By Robert Brown Esq., Sheriff-Substitute of the Western District of Inverness-shire
"It is to be observed, in regard to those tracts in the North-west Highlands and Isles, held by tacksmen, though not stocked with sheep, nor calculated for that stock, that most of them are approaching rapidly to a different system of management. In many districts, the tacksmen's farms are falling fast into the hands of small tenants, who, instead of being cottars, or subtenants, as formerly, now hold directly of the .proprietor. The proprietors of most of the estates on the Long Island and other islands, have greatly ameliorated the situation of their people, by this mode of management, while, at the same time, they .have much increased their incomes.
Lord Selkirk seems to lay particular stress on the statistical account given by the minister of Harris, regarding the state of possession in that country. It is therefore necessary to offer a few explanatory remarks respecting that parish.
A few years ago,- Mr Hume of Harris,on his return from India, visited his estate for the first time after his accession to it. The estate was then, with the exception of twenty-three small tenants, wholly held in lease by tacksmen. The whole income amounted only to L. 895 per annum; and so little prospect had he of augmenting his rent-roll, that he resolved on a sale of the whole property at a very moderate price.
On farther consideration, it occurred, that his estate might be of greater value than he was, at first, inclined to believe. He saw a numerous body of tacksmen, who occupied only small shares of their farms, living in affluence and splendour, and amassing considerable wealth, on the labours of the subtenants and cottars. It occurred to him, that by letting the farms to the subtenants and cottars themselves, he might relieve his people, from many vexatious burdens, and pocket the profits, formerly intercepted by the tacksmen. This resolution was no sooner formed than executed. He let all his arable farms to small tenants, at specified money rents, and abolished all kinds of services or duties.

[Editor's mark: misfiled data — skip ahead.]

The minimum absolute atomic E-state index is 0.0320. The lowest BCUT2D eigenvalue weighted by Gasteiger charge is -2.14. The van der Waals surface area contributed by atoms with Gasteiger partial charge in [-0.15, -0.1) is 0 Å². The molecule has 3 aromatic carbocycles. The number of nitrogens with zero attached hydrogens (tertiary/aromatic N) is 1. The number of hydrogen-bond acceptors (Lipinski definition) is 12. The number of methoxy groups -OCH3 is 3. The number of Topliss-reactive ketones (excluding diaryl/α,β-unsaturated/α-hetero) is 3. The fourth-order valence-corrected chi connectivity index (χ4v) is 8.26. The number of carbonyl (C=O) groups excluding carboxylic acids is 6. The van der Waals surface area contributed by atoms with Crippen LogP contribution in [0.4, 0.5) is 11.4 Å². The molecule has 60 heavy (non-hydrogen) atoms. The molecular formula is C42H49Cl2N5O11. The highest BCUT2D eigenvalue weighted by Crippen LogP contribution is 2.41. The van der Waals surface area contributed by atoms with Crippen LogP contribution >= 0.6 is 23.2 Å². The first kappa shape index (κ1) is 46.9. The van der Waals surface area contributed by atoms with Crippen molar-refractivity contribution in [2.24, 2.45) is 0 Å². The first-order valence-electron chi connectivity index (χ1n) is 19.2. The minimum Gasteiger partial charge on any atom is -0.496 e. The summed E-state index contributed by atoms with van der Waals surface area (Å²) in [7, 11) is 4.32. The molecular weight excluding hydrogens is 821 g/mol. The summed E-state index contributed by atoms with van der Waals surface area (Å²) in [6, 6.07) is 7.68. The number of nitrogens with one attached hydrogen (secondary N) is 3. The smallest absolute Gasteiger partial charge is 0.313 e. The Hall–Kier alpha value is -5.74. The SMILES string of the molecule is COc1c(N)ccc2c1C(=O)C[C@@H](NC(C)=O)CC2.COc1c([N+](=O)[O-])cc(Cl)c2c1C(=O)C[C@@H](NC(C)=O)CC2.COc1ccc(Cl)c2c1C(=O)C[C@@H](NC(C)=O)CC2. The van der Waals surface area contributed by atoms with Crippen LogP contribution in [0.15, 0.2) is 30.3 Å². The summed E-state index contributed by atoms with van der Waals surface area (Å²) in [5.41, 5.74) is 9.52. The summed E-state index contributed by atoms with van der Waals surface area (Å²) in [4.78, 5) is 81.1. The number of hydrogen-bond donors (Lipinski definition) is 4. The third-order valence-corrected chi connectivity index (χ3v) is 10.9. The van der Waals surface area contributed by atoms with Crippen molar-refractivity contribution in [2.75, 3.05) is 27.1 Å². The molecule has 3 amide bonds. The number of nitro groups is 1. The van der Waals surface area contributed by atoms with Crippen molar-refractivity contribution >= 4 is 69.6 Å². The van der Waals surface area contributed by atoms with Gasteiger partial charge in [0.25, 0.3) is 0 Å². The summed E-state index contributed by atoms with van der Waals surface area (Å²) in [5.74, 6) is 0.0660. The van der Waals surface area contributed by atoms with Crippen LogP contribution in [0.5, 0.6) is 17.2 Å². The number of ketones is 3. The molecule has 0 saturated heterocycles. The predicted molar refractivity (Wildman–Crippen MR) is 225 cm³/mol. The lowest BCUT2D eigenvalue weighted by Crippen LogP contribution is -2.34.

The first year he received about one hundred and eighty new tenants upon his list, and raised the rent to L.3500. The next year, some new openings occurring, he received about fifty additional tenants, some of them from other estates, and was thereby enabled to raise the rent to upwards of L.4000 per annum. A considerable part of his estate is yet under lease; and it is likely, as the leases expire, that the remainder is destined to undergo a similar change, and that his income will be very much increased by the change."
'Mr Hume of Harris' was Alexander Hume Macleod who had inherited Harris from his father, Captain Alexander Macleod, in 1790. Only five years after the publication of this book, his son Alexander Norman Macleod would follow in turn and more on the Macleod family may be learned via this piece. . It was also 'Mr Hume of Harris' who must have commissioned what became Bald's 1804/5 Map of Harris which is linked to here.
Other than that, I think this extract explains itself but I find it sad that, as late as the year 1806, there still existed the belief & will to enable the people of Harris to live and thrive on their island...